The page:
21% of reptile species are threatened with extinction, including more than half of turtles and crocodiles.
More than 40% of amphibians, 25% of mammals and 13% of birds could face extinction.
In a new global assessment, published in the journal Nature, researchers assessed 10,196 reptile species and evaluated them using criteria from the International Union for Conservation of Nature (IUCN) Red List of threatened species.
They found that at least 1,829—21%—were either vulnerable, endangered or critically endangered.
“It’s just overwhelming the number of species that we see as being threatened,” said co-author Neil Cox, who manages the IUCN-Conservation International Biodiversity Assessment Unit and co-led the study.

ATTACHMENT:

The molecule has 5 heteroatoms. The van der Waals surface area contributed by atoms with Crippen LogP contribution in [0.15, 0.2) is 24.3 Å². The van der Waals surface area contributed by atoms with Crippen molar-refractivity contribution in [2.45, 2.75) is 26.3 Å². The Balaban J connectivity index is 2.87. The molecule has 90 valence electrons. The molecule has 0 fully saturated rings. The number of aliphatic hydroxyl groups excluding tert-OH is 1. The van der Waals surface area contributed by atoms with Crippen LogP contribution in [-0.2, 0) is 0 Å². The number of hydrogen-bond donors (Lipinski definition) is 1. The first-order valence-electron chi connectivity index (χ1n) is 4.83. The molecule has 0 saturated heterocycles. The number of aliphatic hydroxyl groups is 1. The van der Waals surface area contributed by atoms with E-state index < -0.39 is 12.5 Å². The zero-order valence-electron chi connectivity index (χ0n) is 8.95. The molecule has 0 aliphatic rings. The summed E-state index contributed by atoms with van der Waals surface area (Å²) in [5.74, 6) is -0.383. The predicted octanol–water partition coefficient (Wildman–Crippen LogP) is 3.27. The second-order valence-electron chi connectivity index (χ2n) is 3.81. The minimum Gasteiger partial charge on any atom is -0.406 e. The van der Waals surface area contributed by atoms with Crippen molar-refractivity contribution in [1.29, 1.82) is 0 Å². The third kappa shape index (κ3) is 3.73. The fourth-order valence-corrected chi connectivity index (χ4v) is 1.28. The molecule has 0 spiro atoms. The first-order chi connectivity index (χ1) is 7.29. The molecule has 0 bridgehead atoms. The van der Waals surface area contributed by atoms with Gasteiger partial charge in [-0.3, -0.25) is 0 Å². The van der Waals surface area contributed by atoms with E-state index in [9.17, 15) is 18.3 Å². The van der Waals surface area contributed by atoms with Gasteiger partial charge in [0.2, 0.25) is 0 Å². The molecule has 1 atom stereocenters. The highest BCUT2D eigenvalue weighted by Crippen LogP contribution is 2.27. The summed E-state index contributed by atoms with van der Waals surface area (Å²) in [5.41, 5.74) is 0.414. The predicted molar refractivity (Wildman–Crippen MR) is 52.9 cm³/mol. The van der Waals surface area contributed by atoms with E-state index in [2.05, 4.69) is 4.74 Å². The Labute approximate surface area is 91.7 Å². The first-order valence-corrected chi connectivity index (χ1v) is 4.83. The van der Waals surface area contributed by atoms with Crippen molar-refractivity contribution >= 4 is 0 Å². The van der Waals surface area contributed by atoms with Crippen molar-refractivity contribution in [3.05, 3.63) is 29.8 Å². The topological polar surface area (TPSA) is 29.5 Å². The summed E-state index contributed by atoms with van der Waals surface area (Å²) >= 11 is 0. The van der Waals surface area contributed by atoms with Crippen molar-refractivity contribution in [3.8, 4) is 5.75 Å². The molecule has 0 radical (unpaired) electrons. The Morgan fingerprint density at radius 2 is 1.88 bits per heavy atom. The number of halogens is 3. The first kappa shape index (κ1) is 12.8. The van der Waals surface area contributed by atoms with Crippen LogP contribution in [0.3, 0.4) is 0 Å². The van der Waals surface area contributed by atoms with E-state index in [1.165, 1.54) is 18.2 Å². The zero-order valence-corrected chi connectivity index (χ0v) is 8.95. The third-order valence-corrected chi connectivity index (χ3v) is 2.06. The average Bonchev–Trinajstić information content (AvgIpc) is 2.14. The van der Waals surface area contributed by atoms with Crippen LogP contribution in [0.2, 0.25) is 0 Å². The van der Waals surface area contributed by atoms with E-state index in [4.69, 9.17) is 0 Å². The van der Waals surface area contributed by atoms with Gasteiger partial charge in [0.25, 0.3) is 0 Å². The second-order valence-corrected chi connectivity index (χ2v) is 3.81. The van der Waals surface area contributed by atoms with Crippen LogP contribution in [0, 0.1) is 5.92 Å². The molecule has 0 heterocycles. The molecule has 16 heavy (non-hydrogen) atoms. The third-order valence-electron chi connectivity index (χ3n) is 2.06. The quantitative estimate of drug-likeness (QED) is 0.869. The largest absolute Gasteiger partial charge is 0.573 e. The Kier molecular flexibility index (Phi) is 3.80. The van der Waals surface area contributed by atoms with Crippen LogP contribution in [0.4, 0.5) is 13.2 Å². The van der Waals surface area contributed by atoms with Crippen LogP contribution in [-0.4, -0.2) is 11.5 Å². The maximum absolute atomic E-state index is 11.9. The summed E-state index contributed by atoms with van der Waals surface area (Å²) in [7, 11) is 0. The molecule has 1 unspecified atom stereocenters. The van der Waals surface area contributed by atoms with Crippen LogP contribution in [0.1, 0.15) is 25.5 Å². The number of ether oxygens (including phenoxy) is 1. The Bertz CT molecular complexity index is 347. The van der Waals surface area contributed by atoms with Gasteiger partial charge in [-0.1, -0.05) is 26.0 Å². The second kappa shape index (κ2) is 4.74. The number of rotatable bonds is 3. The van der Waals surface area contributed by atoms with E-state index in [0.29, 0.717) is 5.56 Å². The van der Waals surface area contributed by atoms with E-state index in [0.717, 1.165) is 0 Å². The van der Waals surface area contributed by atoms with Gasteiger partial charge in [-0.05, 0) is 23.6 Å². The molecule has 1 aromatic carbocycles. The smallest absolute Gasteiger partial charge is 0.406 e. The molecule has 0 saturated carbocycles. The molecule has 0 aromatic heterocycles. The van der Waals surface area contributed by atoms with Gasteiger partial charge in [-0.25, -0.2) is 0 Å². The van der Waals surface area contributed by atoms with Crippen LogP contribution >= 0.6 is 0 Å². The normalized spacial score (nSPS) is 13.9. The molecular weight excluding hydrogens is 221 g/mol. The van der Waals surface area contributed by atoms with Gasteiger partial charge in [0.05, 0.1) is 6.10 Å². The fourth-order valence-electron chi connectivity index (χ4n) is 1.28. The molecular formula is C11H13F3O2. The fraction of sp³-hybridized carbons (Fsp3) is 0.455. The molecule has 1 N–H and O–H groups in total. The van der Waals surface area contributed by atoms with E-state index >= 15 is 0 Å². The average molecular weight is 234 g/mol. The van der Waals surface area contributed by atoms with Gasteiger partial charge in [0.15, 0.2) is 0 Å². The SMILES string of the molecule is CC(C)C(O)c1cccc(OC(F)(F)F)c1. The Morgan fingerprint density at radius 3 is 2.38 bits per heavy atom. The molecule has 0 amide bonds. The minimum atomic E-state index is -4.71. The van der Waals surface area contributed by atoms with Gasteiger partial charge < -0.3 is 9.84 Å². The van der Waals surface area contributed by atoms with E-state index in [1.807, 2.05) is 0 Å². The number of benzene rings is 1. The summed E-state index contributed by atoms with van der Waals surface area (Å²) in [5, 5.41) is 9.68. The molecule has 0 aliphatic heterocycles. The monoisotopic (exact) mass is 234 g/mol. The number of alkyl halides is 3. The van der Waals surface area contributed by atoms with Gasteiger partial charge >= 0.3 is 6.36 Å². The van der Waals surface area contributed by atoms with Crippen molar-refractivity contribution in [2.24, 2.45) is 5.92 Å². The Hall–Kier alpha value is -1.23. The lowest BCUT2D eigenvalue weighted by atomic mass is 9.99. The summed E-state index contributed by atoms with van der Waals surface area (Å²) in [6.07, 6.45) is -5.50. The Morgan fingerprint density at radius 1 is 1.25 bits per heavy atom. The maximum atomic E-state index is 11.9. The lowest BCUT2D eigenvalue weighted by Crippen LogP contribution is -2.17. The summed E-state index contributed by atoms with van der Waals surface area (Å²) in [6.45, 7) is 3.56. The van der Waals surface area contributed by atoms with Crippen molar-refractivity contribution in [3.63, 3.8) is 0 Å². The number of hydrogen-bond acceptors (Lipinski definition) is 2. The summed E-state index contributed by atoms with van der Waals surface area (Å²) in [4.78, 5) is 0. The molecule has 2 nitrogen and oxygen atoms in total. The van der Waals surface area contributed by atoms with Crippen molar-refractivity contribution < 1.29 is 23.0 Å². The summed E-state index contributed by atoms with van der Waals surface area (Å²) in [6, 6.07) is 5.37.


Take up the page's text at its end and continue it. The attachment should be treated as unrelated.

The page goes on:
Crocodiles and turtles were found to be among the most at-risk species, with around 58% and 50% of those assessed found to be under threat respectively.
Agriculture, logging, invasive species and urban development were found to be among the threats to reptiles, while people also target them for the pet trade or kill them for food or out of fear.